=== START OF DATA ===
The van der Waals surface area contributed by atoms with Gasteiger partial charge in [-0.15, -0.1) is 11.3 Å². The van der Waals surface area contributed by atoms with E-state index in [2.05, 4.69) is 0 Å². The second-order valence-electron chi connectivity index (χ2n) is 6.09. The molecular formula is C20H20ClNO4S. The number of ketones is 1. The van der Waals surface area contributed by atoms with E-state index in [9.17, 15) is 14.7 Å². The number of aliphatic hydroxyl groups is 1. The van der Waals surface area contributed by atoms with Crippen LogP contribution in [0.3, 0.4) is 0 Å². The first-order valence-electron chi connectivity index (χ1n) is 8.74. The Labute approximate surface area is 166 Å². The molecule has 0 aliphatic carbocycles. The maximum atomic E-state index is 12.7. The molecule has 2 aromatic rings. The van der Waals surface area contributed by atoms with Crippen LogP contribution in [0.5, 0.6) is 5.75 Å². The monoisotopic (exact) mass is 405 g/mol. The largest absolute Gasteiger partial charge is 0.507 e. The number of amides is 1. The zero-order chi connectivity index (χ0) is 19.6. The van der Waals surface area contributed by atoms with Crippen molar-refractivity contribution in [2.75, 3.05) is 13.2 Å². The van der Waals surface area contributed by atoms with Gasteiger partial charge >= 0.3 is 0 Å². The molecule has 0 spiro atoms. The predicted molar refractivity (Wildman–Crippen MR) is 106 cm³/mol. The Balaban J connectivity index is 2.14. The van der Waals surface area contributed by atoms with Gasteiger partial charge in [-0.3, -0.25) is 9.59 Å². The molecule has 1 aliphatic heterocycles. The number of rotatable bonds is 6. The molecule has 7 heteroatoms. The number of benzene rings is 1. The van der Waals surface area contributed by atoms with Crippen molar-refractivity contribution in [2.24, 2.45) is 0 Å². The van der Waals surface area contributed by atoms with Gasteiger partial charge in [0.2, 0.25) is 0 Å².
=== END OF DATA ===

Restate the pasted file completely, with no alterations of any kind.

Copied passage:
The van der Waals surface area contributed by atoms with Gasteiger partial charge in [-0.15, -0.1) is 11.3 Å². The van der Waals surface area contributed by atoms with E-state index in [2.05, 4.69) is 0 Å². The second-order valence-electron chi connectivity index (χ2n) is 6.09. The molecular formula is C20H20ClNO4S. The number of ketones is 1. The van der Waals surface area contributed by atoms with E-state index in [9.17, 15) is 14.7 Å². The number of aliphatic hydroxyl groups is 1. The van der Waals surface area contributed by atoms with Crippen LogP contribution in [0.3, 0.4) is 0 Å². The first-order valence-electron chi connectivity index (χ1n) is 8.74. The Labute approximate surface area is 166 Å². The molecule has 0 aliphatic carbocycles. The maximum atomic E-state index is 12.7. The molecule has 2 aromatic rings. The van der Waals surface area contributed by atoms with Crippen LogP contribution in [0.5, 0.6) is 5.75 Å². The monoisotopic (exact) mass is 405 g/mol. The largest absolute Gasteiger partial charge is 0.507 e. The number of amides is 1. The zero-order chi connectivity index (χ0) is 19.6. The van der Waals surface area contributed by atoms with Crippen molar-refractivity contribution in [2.75, 3.05) is 13.2 Å². The van der Waals surface area contributed by atoms with Gasteiger partial charge >= 0.3 is 0 Å². The molecule has 0 spiro atoms. The predicted molar refractivity (Wildman–Crippen MR) is 106 cm³/mol. The Balaban J connectivity index is 2.14. The van der Waals surface area contributed by atoms with Gasteiger partial charge in [-0.3, -0.25) is 9.59 Å². The molecule has 1 aliphatic heterocycles. The number of rotatable bonds is 6. The molecule has 7 heteroatoms. The number of benzene rings is 1. The van der Waals surface area contributed by atoms with Crippen molar-refractivity contribution in [2.24, 2.45) is 0 Å². The van der Waals surface area contributed by atoms with Gasteiger partial charge in [0.2, 0.25) is 0 Å².